In the spirit of Found magazine, there's a web site called grocerylists.org, which posts, yes, found shopping lists. Everyone (including the NY Times Magazine, where I read about it) calls things like this "strangely addictive," but we all know it's not strange at all. The article gives half the reason,
''You can see their lives from these lists even if you haven't been in their houses,"
And that, like some kinds of voyeurism, and reality tv, and good comedy, is profoundly comforting, because it lets us place our common, but semi-private, behaviors on the map of normal human behavior. We're all anxious about whether we're normal, and people who were smarter than average kids, in particular, are apt to think of themselves as "strange." And the less we live communally, and see of each other, the more we need things that tell us, "Relax, everyone's goofy; it's perfectly normal."
MoveOn also has a very good GOTV operation, and you can sign up here if you're willing to travel (or already live in one of the swing states; check the drop down for where you're needed).
I've long thought W must believe something like this.
you know, the true history of my administration will be written 50 years from now, and you and I will not be around to see it
Even when this is true, and I think it is in this case, it's a mistake in judgment to make it the primary guide for one's actions. The 50-year perspective doesn't care how many people die, and it sure as hell doesn't care if things were untidy; it barely remembers. One of the lessons of the 20th century that people were trying to drill into our stupid lefty heads was that massive reorganizations of a society in accordance with some grand vision have real, immediate, human consequences that make the proposed changes unbearable. (Of course, no one said anything about inflicting changes on other societies....) We've already figured out that Bush's "steadfast leadership" isn't conservative, but here's just one more bit of evidence that he's a radical.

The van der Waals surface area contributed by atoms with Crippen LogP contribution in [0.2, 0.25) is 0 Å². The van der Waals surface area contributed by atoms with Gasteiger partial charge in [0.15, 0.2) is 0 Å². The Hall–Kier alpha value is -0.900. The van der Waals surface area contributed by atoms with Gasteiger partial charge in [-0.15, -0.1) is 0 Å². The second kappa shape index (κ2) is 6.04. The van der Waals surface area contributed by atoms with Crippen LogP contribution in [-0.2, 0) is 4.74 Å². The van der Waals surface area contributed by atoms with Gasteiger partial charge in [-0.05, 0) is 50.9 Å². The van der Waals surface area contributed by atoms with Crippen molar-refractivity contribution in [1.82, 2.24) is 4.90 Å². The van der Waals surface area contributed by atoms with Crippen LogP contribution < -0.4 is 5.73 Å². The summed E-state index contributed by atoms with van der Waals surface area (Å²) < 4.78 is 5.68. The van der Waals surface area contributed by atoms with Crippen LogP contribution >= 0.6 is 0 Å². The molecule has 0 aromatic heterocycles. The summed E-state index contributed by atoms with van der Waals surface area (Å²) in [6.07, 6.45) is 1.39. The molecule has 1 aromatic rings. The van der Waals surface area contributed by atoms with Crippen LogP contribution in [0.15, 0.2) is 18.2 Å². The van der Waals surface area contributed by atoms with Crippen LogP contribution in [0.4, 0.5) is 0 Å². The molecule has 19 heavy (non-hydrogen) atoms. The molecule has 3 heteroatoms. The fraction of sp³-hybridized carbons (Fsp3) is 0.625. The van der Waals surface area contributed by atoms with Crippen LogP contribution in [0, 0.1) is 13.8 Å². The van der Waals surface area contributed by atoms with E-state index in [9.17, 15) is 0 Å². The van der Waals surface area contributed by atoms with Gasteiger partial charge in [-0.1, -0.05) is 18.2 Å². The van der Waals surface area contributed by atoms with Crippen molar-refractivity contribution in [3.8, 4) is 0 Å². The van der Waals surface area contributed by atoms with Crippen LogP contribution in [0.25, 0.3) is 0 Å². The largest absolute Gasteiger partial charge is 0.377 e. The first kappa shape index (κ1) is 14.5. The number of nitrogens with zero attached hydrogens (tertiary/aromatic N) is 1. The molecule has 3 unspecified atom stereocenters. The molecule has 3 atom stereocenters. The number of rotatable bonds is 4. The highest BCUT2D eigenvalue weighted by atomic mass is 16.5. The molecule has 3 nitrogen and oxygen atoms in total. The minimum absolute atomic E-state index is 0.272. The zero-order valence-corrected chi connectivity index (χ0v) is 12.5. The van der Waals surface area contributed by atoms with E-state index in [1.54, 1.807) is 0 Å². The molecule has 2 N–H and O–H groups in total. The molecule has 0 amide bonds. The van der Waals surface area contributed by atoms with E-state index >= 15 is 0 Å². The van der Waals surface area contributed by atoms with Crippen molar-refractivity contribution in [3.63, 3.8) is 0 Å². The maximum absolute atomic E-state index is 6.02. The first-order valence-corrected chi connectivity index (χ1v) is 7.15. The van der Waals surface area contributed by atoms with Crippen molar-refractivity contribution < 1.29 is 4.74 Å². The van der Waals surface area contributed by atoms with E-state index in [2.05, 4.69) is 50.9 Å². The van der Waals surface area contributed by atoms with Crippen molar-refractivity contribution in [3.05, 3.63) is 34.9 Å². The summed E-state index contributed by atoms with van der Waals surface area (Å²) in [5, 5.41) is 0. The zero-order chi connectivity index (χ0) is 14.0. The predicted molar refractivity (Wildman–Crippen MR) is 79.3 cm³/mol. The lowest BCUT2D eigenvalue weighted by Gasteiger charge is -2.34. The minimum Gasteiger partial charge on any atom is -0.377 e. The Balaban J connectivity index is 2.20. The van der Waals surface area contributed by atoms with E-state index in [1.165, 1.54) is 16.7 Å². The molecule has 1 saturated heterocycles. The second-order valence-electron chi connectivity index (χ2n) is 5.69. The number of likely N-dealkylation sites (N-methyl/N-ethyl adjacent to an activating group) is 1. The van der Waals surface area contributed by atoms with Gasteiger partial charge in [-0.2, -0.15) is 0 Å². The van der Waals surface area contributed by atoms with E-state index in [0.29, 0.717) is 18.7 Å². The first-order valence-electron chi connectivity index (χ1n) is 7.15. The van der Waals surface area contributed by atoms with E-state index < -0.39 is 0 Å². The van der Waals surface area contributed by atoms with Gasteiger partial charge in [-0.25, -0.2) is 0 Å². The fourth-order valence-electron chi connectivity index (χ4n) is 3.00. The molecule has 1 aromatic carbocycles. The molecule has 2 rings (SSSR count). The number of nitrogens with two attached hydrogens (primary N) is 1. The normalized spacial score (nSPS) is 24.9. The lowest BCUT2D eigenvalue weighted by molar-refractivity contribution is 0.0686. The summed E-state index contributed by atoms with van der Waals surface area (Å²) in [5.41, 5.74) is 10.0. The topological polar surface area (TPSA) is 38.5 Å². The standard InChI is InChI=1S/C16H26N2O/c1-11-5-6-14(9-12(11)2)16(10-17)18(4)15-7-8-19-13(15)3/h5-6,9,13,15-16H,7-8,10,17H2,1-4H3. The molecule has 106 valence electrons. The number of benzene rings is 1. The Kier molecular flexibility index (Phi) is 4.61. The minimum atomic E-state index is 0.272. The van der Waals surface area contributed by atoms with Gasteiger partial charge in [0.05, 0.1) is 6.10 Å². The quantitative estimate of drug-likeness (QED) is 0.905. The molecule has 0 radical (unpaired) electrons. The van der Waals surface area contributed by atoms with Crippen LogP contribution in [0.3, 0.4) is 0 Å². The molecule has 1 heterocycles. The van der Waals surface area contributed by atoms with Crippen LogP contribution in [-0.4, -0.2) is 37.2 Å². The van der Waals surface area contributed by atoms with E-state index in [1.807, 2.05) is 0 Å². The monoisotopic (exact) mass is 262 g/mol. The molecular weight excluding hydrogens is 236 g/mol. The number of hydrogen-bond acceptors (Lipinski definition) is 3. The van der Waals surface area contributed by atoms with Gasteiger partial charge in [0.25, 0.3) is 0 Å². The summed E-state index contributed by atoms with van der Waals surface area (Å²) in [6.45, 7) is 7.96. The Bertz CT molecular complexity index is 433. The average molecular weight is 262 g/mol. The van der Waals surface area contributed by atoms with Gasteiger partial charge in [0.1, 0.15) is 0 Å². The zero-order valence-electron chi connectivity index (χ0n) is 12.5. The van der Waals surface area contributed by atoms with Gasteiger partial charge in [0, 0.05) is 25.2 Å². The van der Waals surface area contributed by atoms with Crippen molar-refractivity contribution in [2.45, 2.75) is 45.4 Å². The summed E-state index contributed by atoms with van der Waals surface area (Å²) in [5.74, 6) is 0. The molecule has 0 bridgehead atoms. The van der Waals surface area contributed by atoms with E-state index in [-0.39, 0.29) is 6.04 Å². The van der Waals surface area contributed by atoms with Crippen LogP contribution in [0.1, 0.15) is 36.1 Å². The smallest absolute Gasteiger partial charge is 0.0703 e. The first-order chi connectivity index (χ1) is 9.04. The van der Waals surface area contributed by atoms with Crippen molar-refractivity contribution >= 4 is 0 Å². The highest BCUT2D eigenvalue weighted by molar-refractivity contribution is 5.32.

I caught a bit of the Obama/Keyes debate the other night on C-Span, and quite apart from the fact that Alan Keyes reguarly says crazy things, I'm convinced he's nuts because he is, in fact, preternaturally eloquent. Here he is, arguing that Obama is hypocritical in being for "hate crime" legislation, but against legislation that makes gang-related violent crimes a special category as well.
I'm willing to wager, we could here, that Senator Obama would not think it superfluous to have what's called "hate crimes legislation" that adds a special animus to certain acts of violence, already penalized under the law, but, in order to convey against those particular acts a certain special category of opprobrium from the society.
Not only is it a beautiful sentence, but he offers to make a bet, right on stage! Vote for the lunatic!
This is an important post by Kos about which states are the crucial battlegrounds. If you can't make it to Ohio, you might be able to do even more good if you can get to Wisconsin or New Mexico. Or at least make calls for those states. And y'all are making me nervous: maybe you don't feel like commenting here about things you're doing, but can it be that one of the most well-informed, pissed-off groups in the country isn't motivated to help Kerry win?
I was waiting to cross a busy intersection today, with a family of four opposite, when the mom decided to cross againist the light, went a little way, and her son--about nine--took off after her--then I heard what he was yelling at her: "What kind of example is that? What kind of example is that?"
And, is the knowledge that a sandwich cut in half should be cut diagonally now lost to the world?
Original sin as other-people-in-the-world. Insofar as democratic politics is analagous to conversation, it only works properly if one's interlocuter is interested in conversing, rather than gaining honor or advantage, or simple sadism. Of course, in a conversation, one can always walk away--but politics changes the world we share, and not participating is not an option. It's not a matter of not wincing, but of wincing as little as possible.